After watching the short film and spending some time in the gift shop we left the museum and followed Google maps through some back streets and made our way back to the station. We headed towards Asakusa to check out the new Tokyo SkyTree.

Last time we went to Tokyo, the main observation tower was Tokyo Tower, but since then the Tokyo SkyTree has been constructed and is now a popular tourist spot. The project was completed on 29 February 2012, with the tower opening to the public on 22 May 2012*.

From Asakusa we caught the Tobu SkyTree line (a private train line) to the Tokyo SkyTree. The walk to the entrance includes a few shops (with more inside) and some nice gardens, all with a sort of “tree” theme.

We bought our tickets and took the elevator to the first observation deck which sits at a height of 350 meters. When the doors open you’re greeted with a nice panoramic view of Tokyo and it makes you realise just how big this city is, especially in comparison to Melbourne! The lights at night looked very nice and makes it easy to see just how far the city spans, but as the windows where angled up, not only is it hard to get a photo without reflections but there are purple lights everywhere that reflect down along the window. I also didn’t have a tripod (and don’t think they were actually allowed) so the photos don’t do the view justice.

After spending some time taking in the views, we paid a little extra to go up to the next level. This level sits at a height of 450 meters and has a spiral shaped “tunnel” wrapping around the tower. The view at this height is not really that much different to the previous level, but walking through the tunnel is quite nice and due to the spiral shape, the feeling of going higher with every step is a nice touch.

The last stop was the glass floor where you can walk over a glass panel that looks straight down to the base of the tower.

From here we went back to the hotel and ended up in Akihabara again. Having Akihabara so close to our hotel is nice, it’s quite easy to spend time there and with a spare hour or two, it’s quite likely that we’ll get to see something interesting! My brother had other plans, but he asked us to keep an eye out for the PC game “Exile” and I wanted to buy a polariser for my new lens to go with my ND filter for extra darkness, so with that shopping list in mind we headed down.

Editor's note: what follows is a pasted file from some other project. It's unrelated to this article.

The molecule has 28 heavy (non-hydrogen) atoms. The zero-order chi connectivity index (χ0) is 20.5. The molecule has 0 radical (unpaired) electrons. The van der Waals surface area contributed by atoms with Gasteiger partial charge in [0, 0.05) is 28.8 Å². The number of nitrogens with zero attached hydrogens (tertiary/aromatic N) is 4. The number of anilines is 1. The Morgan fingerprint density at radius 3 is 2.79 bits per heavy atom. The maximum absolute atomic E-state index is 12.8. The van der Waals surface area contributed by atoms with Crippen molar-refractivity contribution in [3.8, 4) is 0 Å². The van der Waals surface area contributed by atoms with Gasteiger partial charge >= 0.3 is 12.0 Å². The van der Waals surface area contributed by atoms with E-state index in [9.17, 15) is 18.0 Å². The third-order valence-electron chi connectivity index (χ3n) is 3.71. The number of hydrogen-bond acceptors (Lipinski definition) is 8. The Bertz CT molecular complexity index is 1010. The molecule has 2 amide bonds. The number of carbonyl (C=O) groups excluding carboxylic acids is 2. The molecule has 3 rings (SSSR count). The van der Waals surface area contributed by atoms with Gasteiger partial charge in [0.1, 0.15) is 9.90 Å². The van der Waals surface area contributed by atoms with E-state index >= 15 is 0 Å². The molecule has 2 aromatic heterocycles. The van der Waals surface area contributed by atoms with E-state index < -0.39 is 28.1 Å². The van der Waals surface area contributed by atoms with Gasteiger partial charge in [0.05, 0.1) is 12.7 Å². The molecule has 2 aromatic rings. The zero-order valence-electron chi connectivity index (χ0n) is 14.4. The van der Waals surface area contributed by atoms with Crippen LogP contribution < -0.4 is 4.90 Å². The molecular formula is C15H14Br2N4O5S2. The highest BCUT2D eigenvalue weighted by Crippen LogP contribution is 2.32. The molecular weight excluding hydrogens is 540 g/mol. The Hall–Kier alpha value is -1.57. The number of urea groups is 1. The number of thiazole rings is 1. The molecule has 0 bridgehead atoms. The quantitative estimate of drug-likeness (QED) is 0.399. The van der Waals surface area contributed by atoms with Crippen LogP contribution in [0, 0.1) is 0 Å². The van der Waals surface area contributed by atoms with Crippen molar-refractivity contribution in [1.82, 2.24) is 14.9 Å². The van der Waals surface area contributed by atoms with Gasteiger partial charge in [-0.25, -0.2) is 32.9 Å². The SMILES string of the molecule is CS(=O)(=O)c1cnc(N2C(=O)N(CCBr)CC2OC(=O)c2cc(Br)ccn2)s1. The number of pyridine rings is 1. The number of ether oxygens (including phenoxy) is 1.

We went back to the same place I bought the ND filter and found the filter I was after. I ended up buying the polariser and a mini tripod. I spoke to the same sales assistant, who didn’t speak much English, but the one word he did get out was “dangerous”. This was because I was mounting quite a large dSLR on a tiny tripod, but with good reason. I brought my large tripod, but with a sore back and a low likelihood that I’d need it for many shots, it wasn’t worth carrying it everyday, all day, but the mini tripod I can slip into my bag and I’ll barely notice it. This would have come in handy for those times where all I need is some stability to get a long exposure, instead of resting it on my wallet or something and trying to get the angle right!

We went into a few other shops and kept an eye out for Rob’s game, without much luck. We went to the store Rob found his obscure game and asked the attendant where the PC games where. He casually told us they were on level 3, so we took the lift. When we got there, we realised we where in the wrong place… it was a whole floor of adult PC games… a whole floor! Needless to say we left there (without buying anything) laughing at how normal that is for people there. If that was in Australia, I don’t think the sales assistant would have been quite so casual about it.

On our way back to the hotel we thought we would try the last shop before leaving Akihabara. I had typed out ‘Exile’ on my phone in large font, so we walked in and asked the sales assistant where the PC games where (they were normal PC games this time). I showed him the name of the game on my phone and asked if he had it, where he replied back with a confident “No”. But then, out of sheer luck, right behind him I spotted it! Out of all the games on the shelf, it was the only one showing the front cover, the rest were just spine out. So I told the guy, and he turned around, saw it and turned back with a sort of embarrassed smile on his face. He had a bit of a laugh and apologised. In the end we didn’t end up getting it, but it was a pretty funny story either way. Goes to show you can get anything in Akihabara!

We ended up getting some Japanese fast food and heading back to the hotel. The fast food is pretty good here, for about $4 you can get enough food to fill you up!